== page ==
Cady, Jack. The Off Season: A Victorian Sequel.
New York: St. Martin's Press, 1995.
Pp. 304. Cloth, 6" x 8-1/2". $23.95. ISBN 0-312-13574-2.

The following review appeared 8 December 1995 on the Mark Twain Forum.

Copyright © Mark Twain Forum, 1995. This review may not be published or redistributed in any medium without permission.

Reviewed by:

Dennis Eddings <>
Western Oregon State College

Jack Cady's The Off Season offers the reader a wildly improbable premise that, once accepted, leads to a wonderfully good tale. Part of Cady's artistry lies in his ability to make that premise acceptable. Judge for yourself: when the first white men arrived on what is now known as the Olympic Peninsula in Washington state, the native Indians readily gave the white eyes land on which to build their town, Point Vestal, for the Indians knew that the land was cursed. (Anyone who construes this "generosity" as proof of the Indians' sagacity in putting one over on the white man has begun to catch on to Cady's wicked humor.) The nature of the curse? Point Vestal is subject to "time jumps," meaning ghosts from the past may inhabit the present. And inhabit it they do. Indeed, if one knows the way, one can jump back into the past without benefit of a DeLorean equipped with a flux capacitor. As one character puts it, "The key to Point Vestal . . . is that all the time is happening some of the time" (41). Past and present thus mingle freely in Point Vestal, with outrageous results. Since the original inhabitants were quite literally Victorians (the town rose in the 1860s and 70s), and since those original inhabitants still are active participants in the town, all that follows is indeed "A Victorian Sequel." Add to this mix a Presbyterian Parsonage that changes its location at will (or whim), and the stage is set for uncommon events.

Into this time unbound world comes Joel-Andrew, an excommunicated Episcopalian minister, and his dancing, multi-lingual cat, Obed, who can purr in Greek and becomes quite proficient in Chinese as the book progresses. Joel-Andrew is more than an unfrocked preacher he is a prophet and agent of the lord. He is also responsible for freeing August Starling, wife killer, from the ghostly past, thus releasing evil into Point Vestal for Starling, we discover, is an incarnation of Satan. The story centers on Joel-Andrews' coming to knowledge of the nature of Point Vestal, the nature of himself, and the true nature of good and evil. Indeed, the book climaxes in a literal battle between good and evil as Joel-Andrew and Starling square off on Main Street. This grand battle is fraught with outrageously comic side shows involving the U.S. Navy, talking porpoises, vindictive whales, ducks flying in formation, and the airborne Presbyterian Parsonage.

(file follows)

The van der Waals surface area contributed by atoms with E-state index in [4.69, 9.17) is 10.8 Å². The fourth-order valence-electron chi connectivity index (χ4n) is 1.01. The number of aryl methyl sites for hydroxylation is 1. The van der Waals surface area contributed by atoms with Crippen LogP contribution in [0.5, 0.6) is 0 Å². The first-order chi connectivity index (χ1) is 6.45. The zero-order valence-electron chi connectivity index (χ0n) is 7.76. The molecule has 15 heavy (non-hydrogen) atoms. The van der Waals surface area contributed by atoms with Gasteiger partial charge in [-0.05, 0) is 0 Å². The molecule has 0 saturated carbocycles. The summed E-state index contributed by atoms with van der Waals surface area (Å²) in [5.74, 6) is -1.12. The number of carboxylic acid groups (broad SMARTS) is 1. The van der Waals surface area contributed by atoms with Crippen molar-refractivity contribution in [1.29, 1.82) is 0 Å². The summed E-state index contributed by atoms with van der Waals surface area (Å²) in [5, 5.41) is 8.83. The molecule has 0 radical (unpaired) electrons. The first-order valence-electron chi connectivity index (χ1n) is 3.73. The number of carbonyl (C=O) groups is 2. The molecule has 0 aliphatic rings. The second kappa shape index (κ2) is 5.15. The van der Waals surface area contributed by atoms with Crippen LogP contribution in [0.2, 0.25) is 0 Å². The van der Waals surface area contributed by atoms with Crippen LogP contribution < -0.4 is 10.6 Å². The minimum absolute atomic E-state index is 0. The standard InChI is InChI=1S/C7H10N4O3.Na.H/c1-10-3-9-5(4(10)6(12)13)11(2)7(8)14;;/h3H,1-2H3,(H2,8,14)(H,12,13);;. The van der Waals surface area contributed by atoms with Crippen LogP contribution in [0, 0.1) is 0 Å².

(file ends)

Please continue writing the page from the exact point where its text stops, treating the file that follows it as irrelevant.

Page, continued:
The Off Season concerns more than Joel-Andrew, however. It is also about the town and the efforts of five people who gather together, twenty years later, to write the history of those events in 1973-74 that led to the momentous battle between Joel-Andrew and Starling. They are writing "a true history and not an official one" (34) a distinction Twain would have liked and understood. In doing so they come to see that past and present are inextricably connected and that the true curse of Point Vestal is its own past. The upright, moral, duty-bound Victorians who created the town brought with them the same double standard eloquently described in Stephen Marcus's The Other Victorians. In the midst of Victorian propriety stand opium dens, houses of prostitution, smuggled Chinese laborers who can be thrown overboard in a pinch, and a thriving drug trade. The corrupt present, then, is revealed to be little more than an extension of a very corrupt past, as the following, very Twainian, paragraph suggests:

At Joel-Andrew's back, time jumps intensified, and while the time jumps were colorfully macabre, they were not unbeautiful before the music of the choir. The crowd watched, and it seemed there was very little to repent. Asian women wept above emaciated babies, while children lay with blackened hands and faces beneath the scorching scent of napalm. Street kids rapped, gave each other high fives, or lay stoned and dying in doorways. Disemboweled grandmothers, dressed in gaudy South American costumes, lay beside starved bodies of Africans, while oil rigs hovered in the far distance; and a babble of Middle Eastern languages argued above purring engines of Mercedes and Lincolns, above the exasperating cough of lungs burned by mustard gas. (271)
But why is the Mark Twain Forum reviewing this book? In his "Author's Note," Cady states:

Ever since I was a pup, I've been enamored with the works of Mark Twain. The book that follows is not an attempt to emulate the master, because that would be a surefire failure, a real dumb thing to do; and I am not a masochist. I had one thing foremost in mind when I wrote The Off Season. I wanted to write a book that would gladden the hearts of readers, but also a book that, if possible from the land of wit and poetry where all great writers surely go, my hero Mark Twain would enjoy reading.